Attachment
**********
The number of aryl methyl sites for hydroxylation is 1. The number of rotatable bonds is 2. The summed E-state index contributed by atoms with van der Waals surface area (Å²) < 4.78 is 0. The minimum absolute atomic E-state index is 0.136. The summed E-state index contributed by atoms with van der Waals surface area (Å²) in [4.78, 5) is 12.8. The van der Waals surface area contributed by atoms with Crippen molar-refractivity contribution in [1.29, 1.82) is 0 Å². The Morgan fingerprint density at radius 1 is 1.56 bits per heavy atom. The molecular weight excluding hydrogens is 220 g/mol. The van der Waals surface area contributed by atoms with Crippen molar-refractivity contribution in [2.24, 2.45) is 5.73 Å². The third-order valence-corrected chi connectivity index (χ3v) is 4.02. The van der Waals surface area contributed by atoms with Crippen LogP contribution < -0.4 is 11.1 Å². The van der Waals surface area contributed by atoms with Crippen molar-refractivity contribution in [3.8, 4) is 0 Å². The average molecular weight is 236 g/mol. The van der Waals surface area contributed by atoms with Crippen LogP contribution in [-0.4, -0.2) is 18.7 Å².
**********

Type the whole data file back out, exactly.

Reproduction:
The number of aryl methyl sites for hydroxylation is 1. The number of rotatable bonds is 2. The summed E-state index contributed by atoms with van der Waals surface area (Å²) < 4.78 is 0. The minimum absolute atomic E-state index is 0.136. The summed E-state index contributed by atoms with van der Waals surface area (Å²) in [4.78, 5) is 12.8. The van der Waals surface area contributed by atoms with Crippen molar-refractivity contribution in [1.29, 1.82) is 0 Å². The Morgan fingerprint density at radius 1 is 1.56 bits per heavy atom. The molecular weight excluding hydrogens is 220 g/mol. The van der Waals surface area contributed by atoms with Crippen molar-refractivity contribution in [2.24, 2.45) is 5.73 Å². The third-order valence-corrected chi connectivity index (χ3v) is 4.02. The van der Waals surface area contributed by atoms with Crippen LogP contribution < -0.4 is 11.1 Å². The van der Waals surface area contributed by atoms with Crippen molar-refractivity contribution in [3.8, 4) is 0 Å². The average molecular weight is 236 g/mol. The van der Waals surface area contributed by atoms with Crippen LogP contribution in [-0.4, -0.2) is 18.7 Å².